This is a rather rose-tinted view of the impact of technological change and the prevailing economic model. The truth, of course, is far more complex. Averages, such as GDP per capita, are useful indicators, but they often conceal as much as they illustrate. For example, catch-up growth in emerging economies has seen a narrowing in income inequalities between countries, but inequality within countries has almost universally widened in the past generation. Moreover, tech-driven job displacement can have a profound short-term, and even longer-term, impact on households in communities where production was previously concentrated.
Obviously, if technology is replacing labour in the production of goods and provision of services, then it is the owners of that technology – whether tangible things like machines, or intangible intellectual property – that will derive the material benefits in the form of profits. The IMF, for instance, attributes half of the decline in labour’s share of national income in the three decades from the mid-1970s onwards to the impact of technology.
In the earlier stages of automation, it was mainly low-to-medium skilled workers that were displaced, even as higher-skilled jobs opened up in the supervision and maintenance of machines, for example. On a mass scale, this can cause what economists call ‘polarisation’ in the labour market, whereby there is high demand for highly skilled and un-skilled workers, and lower demand for medium-skills workers. In turn, this puts pressure on wages in medium skill jobs, forces more people in low skill, low pay jobs, and increases the wage premium for higher skill jobs, contributing to greater income inequality. This is exactly what we have seen, and continue to see, across most advanced economies. In the US, meanwhile, real median wages (earned by the worker in the middle of the income distribution) have been basically stagnant since the late 1970s.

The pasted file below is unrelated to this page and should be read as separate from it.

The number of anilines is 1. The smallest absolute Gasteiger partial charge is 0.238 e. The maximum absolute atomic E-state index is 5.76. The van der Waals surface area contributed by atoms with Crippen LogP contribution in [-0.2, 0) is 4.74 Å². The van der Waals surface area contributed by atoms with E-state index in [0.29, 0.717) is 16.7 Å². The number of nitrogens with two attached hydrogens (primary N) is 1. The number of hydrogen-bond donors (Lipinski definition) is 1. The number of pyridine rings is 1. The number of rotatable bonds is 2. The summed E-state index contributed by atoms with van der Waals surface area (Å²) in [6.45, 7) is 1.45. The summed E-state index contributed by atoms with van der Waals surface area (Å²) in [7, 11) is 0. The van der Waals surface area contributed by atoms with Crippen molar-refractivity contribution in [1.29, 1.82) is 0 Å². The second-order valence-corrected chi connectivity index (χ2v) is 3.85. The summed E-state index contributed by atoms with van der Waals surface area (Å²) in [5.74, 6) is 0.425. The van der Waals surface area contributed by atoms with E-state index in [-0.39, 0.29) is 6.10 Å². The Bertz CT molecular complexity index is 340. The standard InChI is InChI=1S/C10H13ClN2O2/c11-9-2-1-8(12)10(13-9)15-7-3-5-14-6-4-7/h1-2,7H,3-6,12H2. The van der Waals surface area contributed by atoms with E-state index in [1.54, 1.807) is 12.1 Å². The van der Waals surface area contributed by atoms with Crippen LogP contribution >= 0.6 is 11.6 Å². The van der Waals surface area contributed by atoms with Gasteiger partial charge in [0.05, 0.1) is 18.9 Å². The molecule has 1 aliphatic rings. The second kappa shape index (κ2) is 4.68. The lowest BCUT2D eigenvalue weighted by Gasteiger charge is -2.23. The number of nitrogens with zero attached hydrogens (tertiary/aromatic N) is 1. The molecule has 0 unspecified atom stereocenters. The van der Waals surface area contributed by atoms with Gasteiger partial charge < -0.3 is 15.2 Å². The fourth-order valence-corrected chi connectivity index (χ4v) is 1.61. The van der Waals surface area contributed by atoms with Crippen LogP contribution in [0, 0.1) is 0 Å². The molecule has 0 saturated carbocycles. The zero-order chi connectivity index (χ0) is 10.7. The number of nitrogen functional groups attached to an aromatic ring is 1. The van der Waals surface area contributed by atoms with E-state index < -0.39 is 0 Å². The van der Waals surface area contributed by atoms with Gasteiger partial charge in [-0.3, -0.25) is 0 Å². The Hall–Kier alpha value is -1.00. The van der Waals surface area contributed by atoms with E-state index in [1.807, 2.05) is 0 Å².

Now, of course, automation is moving higher and higher up the skills spectrum. Driverless taxis may be coming soon to a street near you! In an important 2013 study, researchers at Oxford University assessed the likelihood of 702 occupations being computerized. They found that nearly half of all employment in the US was at risk of automation within two decades. They also found that those jobs at least risk of computerization, such as those requiring a large amount of human interaction and many years of training, also tended to be those with the highest wages.